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Voters decided to uphold Senate Bill 5395, a win for comprehensive sexual education according to proponents.

Voters decided comprehensive sexual health education is here to stay. A photoshopped black and white image of a 1950’s teacher in front of a blackboard reading “Sex Education†in chalk. 

By Linnea Hoover

Referendum 90 was recently passed by Washington state voters. The referendum’s passing has raised questions from parents to school administrators and lawmakers about what will need to change within sexual education programs around the state.

Senate Bbill 5395 requires Washington public schools to provide comprehensive sexual health education for all students. Beginning in the 2021-22 school year, this bill would apply to students grade 6-12, K-6 students would begin health education in the 2022-23 school year.

Andrew Villeneuve, executive director of the Northwest Progressive Institute, said Referendum 90 passing means that students will have access to sexual health education no matter where they live in Washington State.

Villeneuve said it is a basic premise of the education system that goes back to statehood. The state constitution says it is a paramount duty of the state to educate the youth within Washington's borders.

“All we want to see is students being taught concepts like affirmative consent, no matter what zip code they’re in,” Villeneuve said.

Students shouldn’t have to be in Bellevue, Seattle or Tacoma to get access to information, Villeneuve said. If a student happens to live and go to school in Prosser, Aberdeen or other rural areas, they should still have access to the same information that is available in a bigger school district with a more liberal electorate.

“Referendum 90 was simply a vote on whether the law should be kept or not; it’s basically a people's veto if you will,” Villeneuve said. “So it’s like the people saying whether they should keep the law or get rid of it, and the people chose to keep the law.”

Referendums give voters an opportunity to approve or reject laws either proposed or enacted by the Legislature, according to information put out by the Washington Secretary of State’s office.

Villeneuve said school districts will get to adopt their own curriculum. The districts will still have some flexibility in how they present their material, and there will still be local control.

Lauren Redden, the marketing and communications manager for the King County Sexual Assault Resource Center, said starting sexual education lessons early can help students build a social-emotional foundation, which can help them form healthier relationships throughout their lifetimes.

“These lessons can help young people who are victims of sexual assault and abuse by equipping them with facts and information, such as accurate names for their body parts, that help them speak out and be understood by trusted adults,” Redden said.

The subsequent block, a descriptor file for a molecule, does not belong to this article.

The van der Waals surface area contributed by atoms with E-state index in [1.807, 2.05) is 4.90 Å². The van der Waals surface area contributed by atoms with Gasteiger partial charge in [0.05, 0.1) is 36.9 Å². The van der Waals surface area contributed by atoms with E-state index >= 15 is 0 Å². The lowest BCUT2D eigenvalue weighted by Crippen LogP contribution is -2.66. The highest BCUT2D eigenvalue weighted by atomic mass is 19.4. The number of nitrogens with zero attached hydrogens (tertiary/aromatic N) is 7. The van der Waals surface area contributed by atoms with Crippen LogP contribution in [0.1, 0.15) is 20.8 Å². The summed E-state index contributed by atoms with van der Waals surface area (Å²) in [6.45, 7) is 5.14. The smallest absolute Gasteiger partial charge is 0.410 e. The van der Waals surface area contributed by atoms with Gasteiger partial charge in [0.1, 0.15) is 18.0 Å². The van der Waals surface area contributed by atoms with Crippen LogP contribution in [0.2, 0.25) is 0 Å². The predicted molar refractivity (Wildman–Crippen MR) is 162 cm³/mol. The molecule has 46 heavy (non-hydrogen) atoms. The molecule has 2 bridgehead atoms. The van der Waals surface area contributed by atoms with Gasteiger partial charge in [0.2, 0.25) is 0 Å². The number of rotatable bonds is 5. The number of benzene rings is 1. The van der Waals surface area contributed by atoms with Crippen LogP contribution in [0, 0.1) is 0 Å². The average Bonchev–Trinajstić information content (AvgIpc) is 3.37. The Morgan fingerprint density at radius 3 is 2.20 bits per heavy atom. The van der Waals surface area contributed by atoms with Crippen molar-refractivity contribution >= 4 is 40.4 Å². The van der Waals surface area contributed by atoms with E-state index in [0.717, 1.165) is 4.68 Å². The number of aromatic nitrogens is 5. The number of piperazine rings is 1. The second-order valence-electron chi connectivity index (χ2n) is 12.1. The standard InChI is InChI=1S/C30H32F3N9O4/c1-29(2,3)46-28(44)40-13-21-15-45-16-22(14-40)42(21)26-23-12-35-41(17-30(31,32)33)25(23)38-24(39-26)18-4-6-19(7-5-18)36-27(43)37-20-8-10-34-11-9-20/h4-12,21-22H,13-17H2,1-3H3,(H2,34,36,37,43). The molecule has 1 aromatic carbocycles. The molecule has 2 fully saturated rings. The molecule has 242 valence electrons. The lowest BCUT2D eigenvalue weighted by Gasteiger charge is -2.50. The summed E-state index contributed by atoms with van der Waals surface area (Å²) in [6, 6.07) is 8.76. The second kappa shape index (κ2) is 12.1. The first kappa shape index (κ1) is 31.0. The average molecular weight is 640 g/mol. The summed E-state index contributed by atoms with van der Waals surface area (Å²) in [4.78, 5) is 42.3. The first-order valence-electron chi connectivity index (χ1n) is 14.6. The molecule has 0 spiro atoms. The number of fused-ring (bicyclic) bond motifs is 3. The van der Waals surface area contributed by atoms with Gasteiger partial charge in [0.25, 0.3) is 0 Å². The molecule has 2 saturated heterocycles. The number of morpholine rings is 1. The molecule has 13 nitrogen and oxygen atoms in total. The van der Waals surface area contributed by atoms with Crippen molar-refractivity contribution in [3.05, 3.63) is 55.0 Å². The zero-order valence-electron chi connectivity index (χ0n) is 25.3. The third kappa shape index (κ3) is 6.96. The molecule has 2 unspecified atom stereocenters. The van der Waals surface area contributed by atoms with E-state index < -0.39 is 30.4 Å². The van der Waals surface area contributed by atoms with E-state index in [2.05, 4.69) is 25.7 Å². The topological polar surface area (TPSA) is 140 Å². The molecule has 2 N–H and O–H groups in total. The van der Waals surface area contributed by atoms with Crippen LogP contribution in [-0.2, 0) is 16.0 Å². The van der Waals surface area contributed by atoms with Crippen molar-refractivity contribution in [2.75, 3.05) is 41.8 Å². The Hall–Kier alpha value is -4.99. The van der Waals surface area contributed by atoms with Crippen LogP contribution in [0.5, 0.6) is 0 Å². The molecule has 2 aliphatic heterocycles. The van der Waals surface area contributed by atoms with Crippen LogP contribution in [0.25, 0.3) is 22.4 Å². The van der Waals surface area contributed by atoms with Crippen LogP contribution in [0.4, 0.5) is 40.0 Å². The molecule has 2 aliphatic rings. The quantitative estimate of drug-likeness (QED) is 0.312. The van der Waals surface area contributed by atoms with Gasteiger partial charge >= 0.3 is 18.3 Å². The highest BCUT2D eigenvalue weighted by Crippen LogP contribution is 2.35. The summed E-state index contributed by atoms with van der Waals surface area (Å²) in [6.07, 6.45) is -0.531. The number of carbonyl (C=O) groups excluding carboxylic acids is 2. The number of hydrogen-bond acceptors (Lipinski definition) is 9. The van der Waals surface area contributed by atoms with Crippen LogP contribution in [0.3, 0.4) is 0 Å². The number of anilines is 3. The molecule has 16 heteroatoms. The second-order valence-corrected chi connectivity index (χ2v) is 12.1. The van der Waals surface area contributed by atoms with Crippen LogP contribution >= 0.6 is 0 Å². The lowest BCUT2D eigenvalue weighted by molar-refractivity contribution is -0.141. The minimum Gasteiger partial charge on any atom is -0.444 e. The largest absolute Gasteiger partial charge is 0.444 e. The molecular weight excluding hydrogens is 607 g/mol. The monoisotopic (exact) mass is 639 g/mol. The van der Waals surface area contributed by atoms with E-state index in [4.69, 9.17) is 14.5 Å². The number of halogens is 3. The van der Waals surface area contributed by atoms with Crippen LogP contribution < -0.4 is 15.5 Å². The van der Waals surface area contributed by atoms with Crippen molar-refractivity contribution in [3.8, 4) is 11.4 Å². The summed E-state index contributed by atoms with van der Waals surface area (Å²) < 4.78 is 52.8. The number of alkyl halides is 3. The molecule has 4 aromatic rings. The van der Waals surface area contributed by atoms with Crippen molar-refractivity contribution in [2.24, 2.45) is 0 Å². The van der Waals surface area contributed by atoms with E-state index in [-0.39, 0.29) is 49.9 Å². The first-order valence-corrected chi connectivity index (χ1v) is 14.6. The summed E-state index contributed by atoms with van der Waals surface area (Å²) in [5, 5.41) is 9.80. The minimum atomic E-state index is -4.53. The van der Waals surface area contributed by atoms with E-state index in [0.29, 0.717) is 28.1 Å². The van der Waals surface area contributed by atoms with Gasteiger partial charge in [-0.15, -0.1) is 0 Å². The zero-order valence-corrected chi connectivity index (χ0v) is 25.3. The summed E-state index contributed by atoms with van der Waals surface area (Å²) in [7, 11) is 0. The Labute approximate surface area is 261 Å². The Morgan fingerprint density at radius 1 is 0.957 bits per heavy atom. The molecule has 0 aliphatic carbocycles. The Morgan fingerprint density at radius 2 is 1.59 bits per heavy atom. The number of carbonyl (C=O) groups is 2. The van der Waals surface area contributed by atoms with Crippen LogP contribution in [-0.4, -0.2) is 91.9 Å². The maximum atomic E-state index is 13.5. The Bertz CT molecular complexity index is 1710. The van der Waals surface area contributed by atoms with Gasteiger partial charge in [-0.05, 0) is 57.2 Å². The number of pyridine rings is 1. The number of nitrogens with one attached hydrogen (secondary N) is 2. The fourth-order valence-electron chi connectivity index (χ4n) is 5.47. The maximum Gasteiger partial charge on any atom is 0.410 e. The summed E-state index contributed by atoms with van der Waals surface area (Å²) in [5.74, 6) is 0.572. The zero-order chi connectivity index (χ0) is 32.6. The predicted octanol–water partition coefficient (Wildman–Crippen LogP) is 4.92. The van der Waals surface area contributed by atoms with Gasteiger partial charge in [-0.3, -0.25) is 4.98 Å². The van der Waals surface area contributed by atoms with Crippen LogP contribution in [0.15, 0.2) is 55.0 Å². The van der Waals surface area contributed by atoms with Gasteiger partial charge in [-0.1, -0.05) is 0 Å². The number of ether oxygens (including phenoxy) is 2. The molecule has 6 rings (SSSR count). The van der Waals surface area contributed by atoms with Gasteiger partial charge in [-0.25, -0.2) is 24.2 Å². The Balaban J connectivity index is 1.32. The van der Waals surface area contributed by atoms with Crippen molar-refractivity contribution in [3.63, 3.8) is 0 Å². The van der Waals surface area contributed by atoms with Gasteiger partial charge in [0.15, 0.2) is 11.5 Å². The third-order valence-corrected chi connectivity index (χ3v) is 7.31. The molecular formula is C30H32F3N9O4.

“Referendum 90 did not change our current practices, and it did not mandate a curriculum,” said Dana Smith, Bellingham School District communications manager and media liaison.

Bellingham City Schools have found their sexual education program doesn’t need to change with the passing of Referendum 90. Smith said they already have a comprehensive sexual education program established to educate K-12 students.

Bellingham Public Schools already has guidelines in place for sexual health education. The 6-8 graders follow the KNOW curriculum, and the high school health classes use the FLASH curriculum, Smith said.

Smith said that in Bellingham schools policy and procedure 2125 govern sexual health education.

According to policy 2125 of Bellingham School District’s sexual health program, education instruction offered by the district will be medically and scientifically accurate, age appropriate, and appropriate regardless of gender, race, disability status or sexual orientation. Information will include abstinence and other methods of preventing unintended pregnancy and sexually transmitted diseases.

According to procedure guidelines, the information and materials will be provided to parents and guardians one month prior to any planned instruction. Parents and guardians have 10 days before classes begin to remove their child from any planned instruction.

“Parents and guardians have an opportunity to review materials to be used and choose to exclude their child from sexual health education instruction,” Smith said.

The Office of the Superintendent of Public Instruction has a helpful FAQ on their website, Smith said. The website explains and clarifies the bill and addresses some of the misinformation.


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